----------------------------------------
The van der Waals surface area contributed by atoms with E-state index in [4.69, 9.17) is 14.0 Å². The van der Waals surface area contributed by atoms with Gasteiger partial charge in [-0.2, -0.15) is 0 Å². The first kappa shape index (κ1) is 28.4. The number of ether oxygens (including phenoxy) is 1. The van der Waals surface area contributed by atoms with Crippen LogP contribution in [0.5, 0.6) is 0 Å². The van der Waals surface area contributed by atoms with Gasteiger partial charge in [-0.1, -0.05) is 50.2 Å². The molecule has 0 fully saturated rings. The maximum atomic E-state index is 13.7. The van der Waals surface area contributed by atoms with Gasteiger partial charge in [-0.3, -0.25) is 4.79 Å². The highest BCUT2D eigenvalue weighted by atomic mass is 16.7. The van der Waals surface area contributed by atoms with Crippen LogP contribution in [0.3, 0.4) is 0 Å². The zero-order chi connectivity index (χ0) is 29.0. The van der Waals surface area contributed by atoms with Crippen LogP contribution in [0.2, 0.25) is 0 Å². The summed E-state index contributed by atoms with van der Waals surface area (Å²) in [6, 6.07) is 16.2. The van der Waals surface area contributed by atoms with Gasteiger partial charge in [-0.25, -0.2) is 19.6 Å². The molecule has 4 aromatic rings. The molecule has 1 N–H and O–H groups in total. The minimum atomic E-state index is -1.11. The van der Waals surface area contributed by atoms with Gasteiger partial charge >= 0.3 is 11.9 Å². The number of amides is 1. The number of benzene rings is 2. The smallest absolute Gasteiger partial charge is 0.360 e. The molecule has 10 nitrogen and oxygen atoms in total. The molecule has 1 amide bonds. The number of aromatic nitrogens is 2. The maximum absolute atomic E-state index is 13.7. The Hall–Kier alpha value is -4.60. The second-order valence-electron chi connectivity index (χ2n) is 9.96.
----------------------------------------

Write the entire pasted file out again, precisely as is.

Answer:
The van der Waals surface area contributed by atoms with E-state index in [4.69, 9.17) is 14.0 Å². The van der Waals surface area contributed by atoms with Gasteiger partial charge in [-0.2, -0.15) is 0 Å². The first kappa shape index (κ1) is 28.4. The number of ether oxygens (including phenoxy) is 1. The van der Waals surface area contributed by atoms with Crippen LogP contribution in [0.5, 0.6) is 0 Å². The van der Waals surface area contributed by atoms with Gasteiger partial charge in [-0.1, -0.05) is 50.2 Å². The molecule has 0 fully saturated rings. The maximum atomic E-state index is 13.7. The van der Waals surface area contributed by atoms with Gasteiger partial charge in [-0.3, -0.25) is 4.79 Å². The highest BCUT2D eigenvalue weighted by atomic mass is 16.7. The van der Waals surface area contributed by atoms with Crippen LogP contribution in [0.3, 0.4) is 0 Å². The zero-order chi connectivity index (χ0) is 29.0. The van der Waals surface area contributed by atoms with Crippen LogP contribution in [0.2, 0.25) is 0 Å². The summed E-state index contributed by atoms with van der Waals surface area (Å²) in [6, 6.07) is 16.2. The van der Waals surface area contributed by atoms with Gasteiger partial charge in [-0.25, -0.2) is 19.6 Å². The molecule has 4 aromatic rings. The molecule has 1 N–H and O–H groups in total. The minimum atomic E-state index is -1.11. The van der Waals surface area contributed by atoms with Gasteiger partial charge >= 0.3 is 11.9 Å². The number of amides is 1. The number of benzene rings is 2. The smallest absolute Gasteiger partial charge is 0.360 e. The molecule has 10 nitrogen and oxygen atoms in total. The molecule has 1 amide bonds. The number of aromatic nitrogens is 2. The maximum absolute atomic E-state index is 13.7. The Hall–Kier alpha value is -4.60. The second-order valence-electron chi connectivity index (χ2n) is 9.96.